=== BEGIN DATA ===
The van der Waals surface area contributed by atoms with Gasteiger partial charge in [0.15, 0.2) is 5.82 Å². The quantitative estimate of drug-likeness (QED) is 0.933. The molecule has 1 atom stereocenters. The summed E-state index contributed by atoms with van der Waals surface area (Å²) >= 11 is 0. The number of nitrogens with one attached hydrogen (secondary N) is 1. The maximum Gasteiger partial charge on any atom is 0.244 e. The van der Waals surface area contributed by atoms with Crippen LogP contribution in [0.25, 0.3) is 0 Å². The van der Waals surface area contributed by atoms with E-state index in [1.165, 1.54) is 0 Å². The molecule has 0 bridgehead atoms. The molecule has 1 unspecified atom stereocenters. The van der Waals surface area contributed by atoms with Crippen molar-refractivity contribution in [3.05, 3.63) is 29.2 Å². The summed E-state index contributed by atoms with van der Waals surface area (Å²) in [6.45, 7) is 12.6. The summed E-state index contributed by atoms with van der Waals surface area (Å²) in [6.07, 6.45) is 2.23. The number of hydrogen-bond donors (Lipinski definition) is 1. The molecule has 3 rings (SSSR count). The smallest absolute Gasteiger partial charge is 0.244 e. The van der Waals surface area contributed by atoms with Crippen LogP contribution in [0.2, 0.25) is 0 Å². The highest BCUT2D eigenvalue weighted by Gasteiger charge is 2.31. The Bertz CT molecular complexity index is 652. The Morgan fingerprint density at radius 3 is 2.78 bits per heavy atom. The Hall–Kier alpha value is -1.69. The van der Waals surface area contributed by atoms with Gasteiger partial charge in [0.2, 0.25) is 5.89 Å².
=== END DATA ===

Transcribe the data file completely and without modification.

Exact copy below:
The van der Waals surface area contributed by atoms with Gasteiger partial charge in [0.15, 0.2) is 5.82 Å². The quantitative estimate of drug-likeness (QED) is 0.933. The molecule has 1 atom stereocenters. The summed E-state index contributed by atoms with van der Waals surface area (Å²) >= 11 is 0. The number of nitrogens with one attached hydrogen (secondary N) is 1. The maximum Gasteiger partial charge on any atom is 0.244 e. The van der Waals surface area contributed by atoms with Crippen LogP contribution in [0.25, 0.3) is 0 Å². The van der Waals surface area contributed by atoms with E-state index in [1.165, 1.54) is 0 Å². The molecule has 0 bridgehead atoms. The molecule has 1 unspecified atom stereocenters. The van der Waals surface area contributed by atoms with Crippen molar-refractivity contribution in [3.05, 3.63) is 29.2 Å². The summed E-state index contributed by atoms with van der Waals surface area (Å²) in [6.45, 7) is 12.6. The summed E-state index contributed by atoms with van der Waals surface area (Å²) in [6.07, 6.45) is 2.23. The number of hydrogen-bond donors (Lipinski definition) is 1. The molecule has 3 rings (SSSR count). The smallest absolute Gasteiger partial charge is 0.244 e. The van der Waals surface area contributed by atoms with Crippen LogP contribution in [0.2, 0.25) is 0 Å². The highest BCUT2D eigenvalue weighted by Gasteiger charge is 2.31. The Bertz CT molecular complexity index is 652. The Morgan fingerprint density at radius 3 is 2.78 bits per heavy atom. The Hall–Kier alpha value is -1.69. The van der Waals surface area contributed by atoms with Gasteiger partial charge in [0.2, 0.25) is 5.89 Å².